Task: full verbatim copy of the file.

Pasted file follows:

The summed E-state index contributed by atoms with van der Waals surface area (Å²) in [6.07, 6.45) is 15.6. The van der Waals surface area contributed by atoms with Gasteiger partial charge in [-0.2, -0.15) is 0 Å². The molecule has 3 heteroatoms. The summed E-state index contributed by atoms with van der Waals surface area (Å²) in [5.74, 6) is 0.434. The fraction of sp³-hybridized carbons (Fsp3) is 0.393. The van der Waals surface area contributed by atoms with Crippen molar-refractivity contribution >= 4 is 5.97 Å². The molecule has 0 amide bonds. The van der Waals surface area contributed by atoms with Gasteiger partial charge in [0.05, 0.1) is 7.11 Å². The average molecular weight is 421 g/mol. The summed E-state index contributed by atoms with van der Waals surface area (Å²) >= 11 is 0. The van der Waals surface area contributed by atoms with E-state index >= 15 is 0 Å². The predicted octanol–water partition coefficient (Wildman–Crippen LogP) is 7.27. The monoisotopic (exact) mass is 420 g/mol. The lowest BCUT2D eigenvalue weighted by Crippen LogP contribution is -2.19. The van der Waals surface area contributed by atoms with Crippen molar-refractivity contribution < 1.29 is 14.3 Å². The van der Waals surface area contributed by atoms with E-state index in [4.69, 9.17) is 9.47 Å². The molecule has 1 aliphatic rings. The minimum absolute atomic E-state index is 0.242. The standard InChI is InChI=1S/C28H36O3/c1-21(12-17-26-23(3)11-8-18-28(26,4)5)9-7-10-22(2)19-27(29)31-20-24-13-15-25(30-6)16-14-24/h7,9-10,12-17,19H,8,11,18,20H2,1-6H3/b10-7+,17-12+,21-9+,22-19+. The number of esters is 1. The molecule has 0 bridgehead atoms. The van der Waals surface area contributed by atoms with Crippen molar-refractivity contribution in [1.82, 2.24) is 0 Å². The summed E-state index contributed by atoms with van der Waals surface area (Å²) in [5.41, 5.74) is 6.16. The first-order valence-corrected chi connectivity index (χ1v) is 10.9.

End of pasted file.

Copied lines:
The summed E-state index contributed by atoms with van der Waals surface area (Å²) in [6.07, 6.45) is 15.6. The van der Waals surface area contributed by atoms with Gasteiger partial charge in [-0.2, -0.15) is 0 Å². The molecule has 3 heteroatoms. The summed E-state index contributed by atoms with van der Waals surface area (Å²) in [5.74, 6) is 0.434. The fraction of sp³-hybridized carbons (Fsp3) is 0.393. The van der Waals surface area contributed by atoms with Crippen molar-refractivity contribution >= 4 is 5.97 Å². The molecule has 0 amide bonds. The van der Waals surface area contributed by atoms with Gasteiger partial charge in [0.05, 0.1) is 7.11 Å². The average molecular weight is 421 g/mol. The summed E-state index contributed by atoms with van der Waals surface area (Å²) >= 11 is 0. The van der Waals surface area contributed by atoms with E-state index >= 15 is 0 Å². The predicted octanol–water partition coefficient (Wildman–Crippen LogP) is 7.27. The monoisotopic (exact) mass is 420 g/mol. The lowest BCUT2D eigenvalue weighted by Crippen LogP contribution is -2.19. The van der Waals surface area contributed by atoms with Crippen molar-refractivity contribution < 1.29 is 14.3 Å². The van der Waals surface area contributed by atoms with E-state index in [4.69, 9.17) is 9.47 Å². The molecule has 1 aliphatic rings. The minimum absolute atomic E-state index is 0.242. The standard InChI is InChI=1S/C28H36O3/c1-21(12-17-26-23(3)11-8-18-28(26,4)5)9-7-10-22(2)19-27(29)31-20-24-13-15-25(30-6)16-14-24/h7,9-10,12-17,19H,8,11,18,20H2,1-6H3/b10-7+,17-12+,21-9+,22-19+. The number of esters is 1. The molecule has 0 bridgehead atoms. The van der Waals surface area contributed by atoms with Crippen molar-refractivity contribution in [1.82, 2.24) is 0 Å². The summed E-state index contributed by atoms with van der Waals surface area (Å²) in [5.41, 5.74) is 6.16. The first-order valence-corrected chi connectivity index (χ1v) is 10.9.